Only 3% of Goldman’s MDs are technologists

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So much for technologists becoming more important relative to front office staff in investment banks. Of the 266 new managing directors announced at Goldman Sachs yesterday, eight work in some sort of technology function, according to our research.

Proportionately, this is just 3% of the total number of MDs, which is low when you consider that 25% of total headcount at Goldman is in technology. With so many people working in IT, where are they in the top ranks? Lloyd Blankfein suggested this week that more resources are going to be if ploughed into technology, but this year’s crop of MDs shows a lack of investment in leadership.

Goldman declined to comment on the divisions its MDs work in.

However, our research suggests the new technology-focused MDs include: Angelo Curreli, who is based in New York and works as an IT manager; Hari Moorthy, currently a technology fellow and chief technology officer for risk management in New York; Grant Richard, who works in technology infrastructure, again in the US; Gunjan Samtani, head of banking technology, Asia Pacific and Bangalore, based in India; Laura Takacs, a technology professional based in New York; Robert Tankoos, a 13-year Goldman veteran based in Hong Kong; Martin Walsh, who has worked at the firm for over 16 years, latterly as in equities order management systems in New York and Chris Wells, global head of interest rate products technology in London.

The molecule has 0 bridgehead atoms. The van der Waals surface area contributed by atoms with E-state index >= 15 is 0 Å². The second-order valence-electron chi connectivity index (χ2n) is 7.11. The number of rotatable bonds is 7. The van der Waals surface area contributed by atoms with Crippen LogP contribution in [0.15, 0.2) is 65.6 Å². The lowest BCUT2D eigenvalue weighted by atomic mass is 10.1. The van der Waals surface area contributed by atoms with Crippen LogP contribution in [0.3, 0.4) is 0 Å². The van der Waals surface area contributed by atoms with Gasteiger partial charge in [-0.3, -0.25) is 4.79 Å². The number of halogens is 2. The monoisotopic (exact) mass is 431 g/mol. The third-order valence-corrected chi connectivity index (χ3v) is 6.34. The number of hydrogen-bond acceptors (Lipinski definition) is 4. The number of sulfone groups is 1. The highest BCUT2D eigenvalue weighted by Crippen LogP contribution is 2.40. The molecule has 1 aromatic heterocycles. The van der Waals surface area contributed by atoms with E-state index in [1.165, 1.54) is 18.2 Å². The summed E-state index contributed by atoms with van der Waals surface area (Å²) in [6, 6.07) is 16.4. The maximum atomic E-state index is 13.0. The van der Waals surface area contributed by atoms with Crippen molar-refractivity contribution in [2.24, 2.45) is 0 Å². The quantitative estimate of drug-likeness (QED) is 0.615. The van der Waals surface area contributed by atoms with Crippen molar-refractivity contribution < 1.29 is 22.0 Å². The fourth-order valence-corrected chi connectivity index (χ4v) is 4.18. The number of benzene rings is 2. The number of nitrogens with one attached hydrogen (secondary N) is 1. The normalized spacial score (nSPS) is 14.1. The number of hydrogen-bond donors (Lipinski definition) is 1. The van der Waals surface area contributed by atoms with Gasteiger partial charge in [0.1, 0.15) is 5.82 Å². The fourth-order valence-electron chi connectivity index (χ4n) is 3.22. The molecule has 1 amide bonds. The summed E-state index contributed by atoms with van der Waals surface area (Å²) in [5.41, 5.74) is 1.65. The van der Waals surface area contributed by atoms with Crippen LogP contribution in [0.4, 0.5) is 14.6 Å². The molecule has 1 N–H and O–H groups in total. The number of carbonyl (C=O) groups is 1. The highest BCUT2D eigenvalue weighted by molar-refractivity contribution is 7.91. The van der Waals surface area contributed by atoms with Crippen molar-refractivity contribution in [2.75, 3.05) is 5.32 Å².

To make it to managing director, technologists must prove their skills, leadership, passion and, importantly, have a track record of delivering.

“Goldman in particular places a great deal of emphasis on mentoring and rarely recruits senior technologists externally, so anyone making it to MD has to have shown evidence of this,” says Paul Bennie, managing director of IT in finance headhunters Bennie Maclean. “Generally, though, to make it managing director you must have achieved significant revenue generating opportunities through technology, or realized a tangible reduction in costs and have a history of designing and delivering technical solutions.”

Senior technology roles can be lucrative. Bennie suggests an MD should expect nearly $400,000 as a base salary, with total comp ranging from close to $800,000 to $1.6 million or more depending on management responsibilities and geographical spread of the role.

Despite the difficult job market this year, managing director recruitment has not been entirely dead in the water. UBS, for instance, hire Mark Ashton-Rigby as chief information officer for the investment bank from Deutsche Bank in May, while J.P Morgan and Deutsche has also been hiring, according to recruitment sources.

If technologists struggle to make it to senior roles at Goldman Sachs, they are at least better off than HR professionals. Goldman’s MD list only appears to include one person in this category: Stephen Markman, global head of experienced hiring.

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